Emanuel Ungaro

Katy Conover

Designer Biography

DOI: 10.5040/9781474260428-FPA078

Emanuel Ungaro was born on 13 February 1933 in Aix-en-Provence, France, to Italian émigré parents. He was first apprenticed with a tailor, and then worked in his father’s workshop. In 1956, he moved to Paris, began working at Camps, then joined Balenciaga’s shop as an apprentice cutter in 1958. In 1960 he was promoted to cutter after André Courrèges left. He became director of Balenciaga Madrid in 1960. In 1964 Ungaro left Balenciaga to work for André Courrèges and the following year Ungaro opened his own shop, launching his first collection. In 1968 Ungaro began his ready-to-wear line, Ungaro Parallèle, and in 1969 he won the Neiman Marcus Oscar for Fashion. By 1971 he had signed a contract with GFT out of Turin (renewed until 1998). In 1975, he designed the first of several films by dressing Catherine Deneuve in Le Sauvage.

Extremely successful in the 1980s, the 1990s, however, with its focus on minimalism of color and prints, saw a decline in Ungaro’s popularity until the shift back to bright colors and bold patterns in the early 2000s. Jean-Charles de Castelbajac became the lead designer in 1993. In 1996, Ferragamo took over Emanuel Ungaro, but Ungaro remained on as artistic director. The next year, Robert Forrest joined as head designer and Giambattista Valli became artistic director. Then, in 2002, Ungaro followed the Asian trend, opening showrooms in Russia, China, and Singapore.

The brand started to decline when Ungaro retired and Giambattista Valli left in 2004 to focus on his own range. Vincent Darré, from Moschino, was named creative director, with Ungaro (despite having retired in 2004) supervising Darré to launch a new haute couture collection. In 2005, Emanuel Ungaro was sold to Asim Abdullah. In 2006, Peter Dundas (previously of Jean Paul Gaultier and Christian Lacroix) became creative director, and Frank Boclet became menswear designer in 2007. Dundas left shortly after and Esteban Cortezar took over until 2009. Then CEO Mounir Moufarrige appointed Estrella Archs (formerly of Nina Ricci, Emilio Pucci, Christian Lacroix, and Miuccia Prada at Prada) as chief designer and, controversially, Lindsay Lohan (American actress) as artistic advisor, which ended in 2010 when Giles Deacon (formerly of Gucci, Louis Vuitton, and Ralph Lauren) became creative director after the departure of Moufarrige, Archs, and Lohan.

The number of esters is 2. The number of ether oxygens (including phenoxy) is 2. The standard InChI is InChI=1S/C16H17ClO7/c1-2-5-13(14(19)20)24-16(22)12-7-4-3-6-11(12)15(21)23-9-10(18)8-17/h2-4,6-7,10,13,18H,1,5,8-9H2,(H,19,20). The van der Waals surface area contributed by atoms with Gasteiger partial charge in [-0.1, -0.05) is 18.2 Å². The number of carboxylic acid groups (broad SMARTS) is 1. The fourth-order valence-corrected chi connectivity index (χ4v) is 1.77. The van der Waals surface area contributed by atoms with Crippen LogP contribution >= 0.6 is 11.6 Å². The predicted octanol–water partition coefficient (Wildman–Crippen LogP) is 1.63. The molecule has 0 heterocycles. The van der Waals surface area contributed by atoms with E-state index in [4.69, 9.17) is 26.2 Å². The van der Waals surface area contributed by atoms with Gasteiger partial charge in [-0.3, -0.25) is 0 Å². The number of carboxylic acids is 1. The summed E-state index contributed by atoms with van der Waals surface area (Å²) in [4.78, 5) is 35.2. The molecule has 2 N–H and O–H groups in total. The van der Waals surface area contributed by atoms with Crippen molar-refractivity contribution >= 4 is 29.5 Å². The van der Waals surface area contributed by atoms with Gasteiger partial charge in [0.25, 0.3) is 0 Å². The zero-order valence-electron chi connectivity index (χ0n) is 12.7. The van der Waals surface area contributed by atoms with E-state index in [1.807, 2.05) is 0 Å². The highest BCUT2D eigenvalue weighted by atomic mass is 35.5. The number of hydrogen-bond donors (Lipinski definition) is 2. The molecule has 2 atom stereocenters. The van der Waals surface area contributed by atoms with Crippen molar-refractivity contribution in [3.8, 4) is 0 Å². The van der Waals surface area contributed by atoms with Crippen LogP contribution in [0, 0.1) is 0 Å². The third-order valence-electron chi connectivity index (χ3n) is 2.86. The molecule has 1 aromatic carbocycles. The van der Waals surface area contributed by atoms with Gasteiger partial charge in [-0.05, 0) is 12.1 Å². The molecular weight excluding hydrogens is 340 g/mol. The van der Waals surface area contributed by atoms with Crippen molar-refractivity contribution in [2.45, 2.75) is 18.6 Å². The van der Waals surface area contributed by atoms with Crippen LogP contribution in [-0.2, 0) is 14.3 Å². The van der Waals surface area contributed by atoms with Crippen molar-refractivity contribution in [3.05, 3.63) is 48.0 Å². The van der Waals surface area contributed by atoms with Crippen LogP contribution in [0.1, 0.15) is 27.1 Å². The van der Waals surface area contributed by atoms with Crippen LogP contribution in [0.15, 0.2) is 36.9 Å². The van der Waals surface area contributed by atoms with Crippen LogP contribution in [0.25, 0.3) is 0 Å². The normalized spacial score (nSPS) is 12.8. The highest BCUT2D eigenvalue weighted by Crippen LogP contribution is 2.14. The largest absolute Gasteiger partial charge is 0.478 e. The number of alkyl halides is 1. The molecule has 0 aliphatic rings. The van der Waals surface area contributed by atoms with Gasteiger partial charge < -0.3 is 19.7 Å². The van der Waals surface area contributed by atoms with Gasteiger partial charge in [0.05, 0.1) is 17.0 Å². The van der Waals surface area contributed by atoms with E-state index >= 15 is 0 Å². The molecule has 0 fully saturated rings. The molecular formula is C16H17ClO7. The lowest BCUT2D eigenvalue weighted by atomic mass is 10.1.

Emanuel Ungaro spin-off labels include Emanuel Ungaro Paris, Emanuel Ungaro Homme, Ungaro Fuchsia, Fever, Ungaro Moon, Solo Donna, Ungaro Ter, Emanuel/Emanuel Ungaro and Emanuel/Emanuel Ungaro Liberté, Emanuel Ungaro U Collection, Emanuel Ungaro Knitwear, Week-End, Chaussures et Sacs Emanuel Ungaro, Lunettes Homme et Femme, and Ungaro Feve, Ungaro Sun, I love Ungaro.

Emanuel Ungaro, Fall/Winter 2000 Photograph by Niall McInerney, Fashion Photography Archive

References and Further Reading

Find in Library Asnaghi Laura, Maria Vittoria Alfonsi, and Guido Vergnai , eds. Fashion Dictionary . New York : Baldini Castoldi Dalai editore, 2006.

Barchfield Jenny. “Ungaro Hires Giles Deacon as Creative Dir.” AP Worldstream, 25 May 2010. http://www.highbeam.com/doc/1A1-D9FTUS800.html (accessed 23 August 2013).

Find in Library Christian Nigel. ““The Sorcerer and his Apprentice”.” The Guardian Weekend ( London ), 7 April 2001 .

Find in Library Fellini Federico, Katia D. Kaupp, Yves Navarre, Hélène de Turckheim, and Alain Weill. Emanuel Ungaro . Milan : Electa, 1992.

Find in Library Frankel Susannah. ““Ungaro Breezes Back After Years in ‘Fashion Siberia”.’” The Independent ( London ), 9 March 2002. http://www.highbeam.com/doc/1P2-1668131.html (accessed 1 September 2013).

Find in Library Lowthorpe Rebecca. ““With a Burst of Colour Ungaro Leads the Way into a Bold New Millennium”.” The Independent ( London ), 20 July 1999. http://www.highbeam.com/doc/1P2-5001358.html (accessed 20 August 2013).

Find in Library Orban Christine. Emanuel Ungaro . London : Thames & Hudson, 1999.